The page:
|Born||Charlotte Jane Uhlenbroek
|Alma mater||University of Bristol|
|Home town||Kathmandu, Nepal|
Her Dutch father was an agricultural specialist with the United Nations who took his English wife and their family round the world with him. Uhlenbroek was born in London, but her parents moved to Ghana when she was only ten days old. Between the ages of 5–14 she lived in Kathmandu, Nepal.
Education and scientific work
Uhlenbroek attended Oakham School in Rutland, and then gained a BSc in Zoology and Psychology in 1988, followed in 1997 by a PhD in Zoology, at the University of Bristol. She spent six months in Burundi helping primatologist Jane Goodall set up a conservation project for chimpanzees, followed by four years in the forests of Gombe, Tanzania, studying the communication of wild chimpanzees at Goodall's main project base.
Spotted by the BBC Natural History Unit, Uhlenbroek made her UK television debut in the series Dawn to Dusk, presented by Jonathan Scott, in an episode on the chimpanzees of Gombe Stream National Park. She went on to present the BBC Two programme Chimpanzee Diary as part of the Animal Zone during 1998 and 1999. Uhlenbroek subsequently presented a number of documentaries (both series and one-off programmes) for the BBC, including: Cousins (2000), Congo's Secret Chimps (2001), Talking with Animals (2002), Jungle (2003), Secret Gorillas of Mondika (2005). In 2004, she was one of the subjects of the short documentary series The Way We Went Wild, about television's natural history presenters.
In 2007, she presented Safari School, a twenty-part BBC 2 "reality" series in which eight celebrities had to learn to become game rangers at the Shamwari Game Reserve. In 2009 she was associate producer for and presented Among the Apes, a four-part series on Five, each part concerning a different primate species.
|Nature||PBS||Scientific consultant||One episode, "Jane Goodall's Wild Chimpanzees"|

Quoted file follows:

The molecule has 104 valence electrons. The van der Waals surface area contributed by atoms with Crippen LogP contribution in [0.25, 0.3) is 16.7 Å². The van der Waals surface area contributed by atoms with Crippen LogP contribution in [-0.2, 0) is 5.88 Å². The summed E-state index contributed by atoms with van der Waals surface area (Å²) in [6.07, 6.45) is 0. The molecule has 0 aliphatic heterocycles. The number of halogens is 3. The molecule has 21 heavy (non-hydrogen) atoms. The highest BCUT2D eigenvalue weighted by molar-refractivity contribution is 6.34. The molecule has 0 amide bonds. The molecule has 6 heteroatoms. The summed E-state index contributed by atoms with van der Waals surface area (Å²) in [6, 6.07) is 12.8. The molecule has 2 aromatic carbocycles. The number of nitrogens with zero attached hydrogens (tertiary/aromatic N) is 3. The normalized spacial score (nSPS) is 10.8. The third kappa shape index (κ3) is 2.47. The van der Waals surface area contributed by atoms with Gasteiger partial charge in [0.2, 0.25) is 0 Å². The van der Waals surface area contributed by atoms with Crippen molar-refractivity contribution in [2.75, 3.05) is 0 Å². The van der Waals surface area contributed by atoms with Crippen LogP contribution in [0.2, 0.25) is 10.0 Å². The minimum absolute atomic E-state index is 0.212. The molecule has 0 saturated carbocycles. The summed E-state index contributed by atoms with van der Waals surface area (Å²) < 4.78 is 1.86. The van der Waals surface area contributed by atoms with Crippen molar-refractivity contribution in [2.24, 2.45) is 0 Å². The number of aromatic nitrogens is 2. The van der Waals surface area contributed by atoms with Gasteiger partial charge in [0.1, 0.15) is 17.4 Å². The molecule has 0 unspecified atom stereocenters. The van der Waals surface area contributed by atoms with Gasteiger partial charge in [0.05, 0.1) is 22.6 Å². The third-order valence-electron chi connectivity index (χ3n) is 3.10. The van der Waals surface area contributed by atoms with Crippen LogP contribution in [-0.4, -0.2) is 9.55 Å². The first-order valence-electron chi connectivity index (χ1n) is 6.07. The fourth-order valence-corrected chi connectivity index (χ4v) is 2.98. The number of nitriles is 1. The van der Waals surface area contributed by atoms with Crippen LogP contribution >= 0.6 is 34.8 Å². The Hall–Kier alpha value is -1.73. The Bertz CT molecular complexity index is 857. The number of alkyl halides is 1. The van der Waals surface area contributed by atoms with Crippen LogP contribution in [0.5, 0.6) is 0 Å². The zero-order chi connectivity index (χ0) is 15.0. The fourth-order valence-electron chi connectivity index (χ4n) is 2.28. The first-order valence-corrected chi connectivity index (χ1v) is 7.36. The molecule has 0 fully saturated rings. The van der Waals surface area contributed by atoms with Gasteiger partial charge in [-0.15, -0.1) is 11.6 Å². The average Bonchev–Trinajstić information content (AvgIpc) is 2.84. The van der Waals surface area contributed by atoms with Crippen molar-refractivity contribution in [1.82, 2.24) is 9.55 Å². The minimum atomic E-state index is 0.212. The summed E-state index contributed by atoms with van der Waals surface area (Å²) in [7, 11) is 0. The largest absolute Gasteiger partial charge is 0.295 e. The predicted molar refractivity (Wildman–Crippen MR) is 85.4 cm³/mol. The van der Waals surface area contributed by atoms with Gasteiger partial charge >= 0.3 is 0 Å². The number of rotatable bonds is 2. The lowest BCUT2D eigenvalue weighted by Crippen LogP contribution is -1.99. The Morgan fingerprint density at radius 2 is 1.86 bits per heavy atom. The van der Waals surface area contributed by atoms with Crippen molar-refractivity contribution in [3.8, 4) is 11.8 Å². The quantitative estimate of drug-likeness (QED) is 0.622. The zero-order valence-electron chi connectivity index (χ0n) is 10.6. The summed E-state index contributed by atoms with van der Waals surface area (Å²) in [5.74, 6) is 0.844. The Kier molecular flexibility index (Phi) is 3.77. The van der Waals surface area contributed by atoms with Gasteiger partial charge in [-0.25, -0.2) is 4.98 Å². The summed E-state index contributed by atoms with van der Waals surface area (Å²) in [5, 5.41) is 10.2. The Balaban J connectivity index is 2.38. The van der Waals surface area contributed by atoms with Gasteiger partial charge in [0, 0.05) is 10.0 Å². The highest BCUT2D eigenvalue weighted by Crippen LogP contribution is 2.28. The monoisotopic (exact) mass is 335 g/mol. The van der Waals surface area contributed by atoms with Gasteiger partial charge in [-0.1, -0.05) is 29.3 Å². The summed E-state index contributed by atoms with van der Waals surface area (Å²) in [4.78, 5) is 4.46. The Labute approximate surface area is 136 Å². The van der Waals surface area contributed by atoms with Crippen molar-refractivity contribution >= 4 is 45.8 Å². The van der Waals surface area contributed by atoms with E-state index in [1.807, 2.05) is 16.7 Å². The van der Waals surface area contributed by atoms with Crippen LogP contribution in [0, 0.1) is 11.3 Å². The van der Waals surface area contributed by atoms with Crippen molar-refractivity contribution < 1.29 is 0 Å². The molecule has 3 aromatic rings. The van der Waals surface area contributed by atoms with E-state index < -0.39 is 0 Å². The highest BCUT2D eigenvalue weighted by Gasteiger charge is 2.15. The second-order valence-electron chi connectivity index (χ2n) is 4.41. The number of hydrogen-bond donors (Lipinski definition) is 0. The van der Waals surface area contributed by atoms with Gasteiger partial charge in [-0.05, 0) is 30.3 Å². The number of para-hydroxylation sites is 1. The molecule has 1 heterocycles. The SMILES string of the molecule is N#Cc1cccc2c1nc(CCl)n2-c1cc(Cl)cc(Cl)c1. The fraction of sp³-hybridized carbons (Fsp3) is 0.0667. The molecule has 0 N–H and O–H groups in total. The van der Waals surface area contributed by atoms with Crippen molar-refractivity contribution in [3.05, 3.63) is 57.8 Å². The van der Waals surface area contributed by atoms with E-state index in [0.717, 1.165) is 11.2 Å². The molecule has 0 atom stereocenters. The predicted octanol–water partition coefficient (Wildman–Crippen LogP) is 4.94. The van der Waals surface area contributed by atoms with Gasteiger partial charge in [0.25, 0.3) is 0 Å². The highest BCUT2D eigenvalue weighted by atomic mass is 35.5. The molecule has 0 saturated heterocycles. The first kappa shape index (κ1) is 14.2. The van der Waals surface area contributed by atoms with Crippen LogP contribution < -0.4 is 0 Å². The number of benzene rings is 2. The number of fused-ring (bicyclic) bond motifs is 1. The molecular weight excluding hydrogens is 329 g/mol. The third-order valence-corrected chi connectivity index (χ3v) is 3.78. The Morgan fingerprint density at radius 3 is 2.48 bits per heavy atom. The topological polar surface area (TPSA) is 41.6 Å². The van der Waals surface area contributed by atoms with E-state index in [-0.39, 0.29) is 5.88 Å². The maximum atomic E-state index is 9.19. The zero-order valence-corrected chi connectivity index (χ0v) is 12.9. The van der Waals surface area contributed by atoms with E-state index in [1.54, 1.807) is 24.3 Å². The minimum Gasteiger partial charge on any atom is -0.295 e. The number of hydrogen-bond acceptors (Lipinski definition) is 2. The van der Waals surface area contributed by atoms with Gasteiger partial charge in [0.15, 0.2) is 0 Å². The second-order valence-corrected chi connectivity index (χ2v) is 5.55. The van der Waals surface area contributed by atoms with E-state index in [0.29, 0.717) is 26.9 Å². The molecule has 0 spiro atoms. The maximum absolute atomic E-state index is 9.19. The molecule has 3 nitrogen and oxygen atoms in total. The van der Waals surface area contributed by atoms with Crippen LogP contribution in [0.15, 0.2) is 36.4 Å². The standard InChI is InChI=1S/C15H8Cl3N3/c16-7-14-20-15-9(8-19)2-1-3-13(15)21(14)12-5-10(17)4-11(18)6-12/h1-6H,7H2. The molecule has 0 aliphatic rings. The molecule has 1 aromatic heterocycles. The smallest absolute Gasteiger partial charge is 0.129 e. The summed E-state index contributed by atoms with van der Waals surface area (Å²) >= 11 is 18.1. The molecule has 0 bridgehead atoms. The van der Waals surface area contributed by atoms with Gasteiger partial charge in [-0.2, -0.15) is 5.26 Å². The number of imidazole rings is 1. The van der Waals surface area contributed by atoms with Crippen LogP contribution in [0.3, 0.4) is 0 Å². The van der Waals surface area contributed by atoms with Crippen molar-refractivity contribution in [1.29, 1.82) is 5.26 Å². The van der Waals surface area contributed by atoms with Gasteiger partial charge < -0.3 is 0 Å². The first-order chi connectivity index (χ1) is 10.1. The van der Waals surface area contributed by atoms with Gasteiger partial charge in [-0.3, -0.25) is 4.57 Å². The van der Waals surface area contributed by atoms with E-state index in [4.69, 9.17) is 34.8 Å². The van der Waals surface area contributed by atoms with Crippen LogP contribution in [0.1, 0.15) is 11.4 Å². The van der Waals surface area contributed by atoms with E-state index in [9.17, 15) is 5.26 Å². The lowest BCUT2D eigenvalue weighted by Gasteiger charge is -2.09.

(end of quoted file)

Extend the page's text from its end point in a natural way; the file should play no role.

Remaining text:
|Chimpanzee Diary||BBC Two||Presenter||Part of Animal Zone|
|Congo's Secret Chimps||BBC Two||Presenter||Part of Wild Zone|
|Talking with Animals||BBC One||Presenter|
|Secret Gorillas of Mondika||BBC Two||Presenter|
|Going Ape||Animal Planet||Narrator||Filmed at Ape Action Africa, Cameroon|
|Safari School||BBC Two||Presenter||Reality TV|
|Among the Apes||Five||
|The Museum of Curiosity||BBC Radio 4||Panelist||Series 2 Episode 4|
|2011||The Adventurer's Guide to Britain||ITV1||Co-presenter|
Since 2006, she has been married to Daniel Rees, who works as a producer for the BBC Natural History Unit.
Uhlenbroek supports Animal Aid and their campaign against primate experiments, stating: "I have yet to hear a sufficiently compelling scientific argument that justifies the suffering inflicted on primates in medical research." She is also a supporter of many animal-orientated charities, including Fauna and Flora International, the Great Apes Survival Project, the Kathmandu Animal Treatment Centre and Compassion in World Farming.
- The Structure and Function of the Long-distance Calls Given by Male Chimpanzees in Gombe National Park (PhD Thesis), 1995
- Talking With Animals, 2002
- Jungle, 2004
- Animal Life (editor), 2008
Uhlenbroek also wrote the introduction to Wildlife Portfolio of the Year: Volume Nine, one of an annual collection of prize-winning images.
- "University of Bristol – Alumni and friends – Dr Charlotte Uhlenbroek". University of Bristol. Retrieved 5 June 2010.
- Friends of the Earth: Living
- Animal Planet – Going Ape
- Ape Action Africa
- "Charlotte Uhlenbroek: On living in the wild". The Independent (London). 21 January 2007.
- How Rutland taught me to live with Apes! Leicester Mercury, 20 June 2009.
- Menache, André. "The scientific case against primate research". Animal Aid. Retrieved 5 June 2010.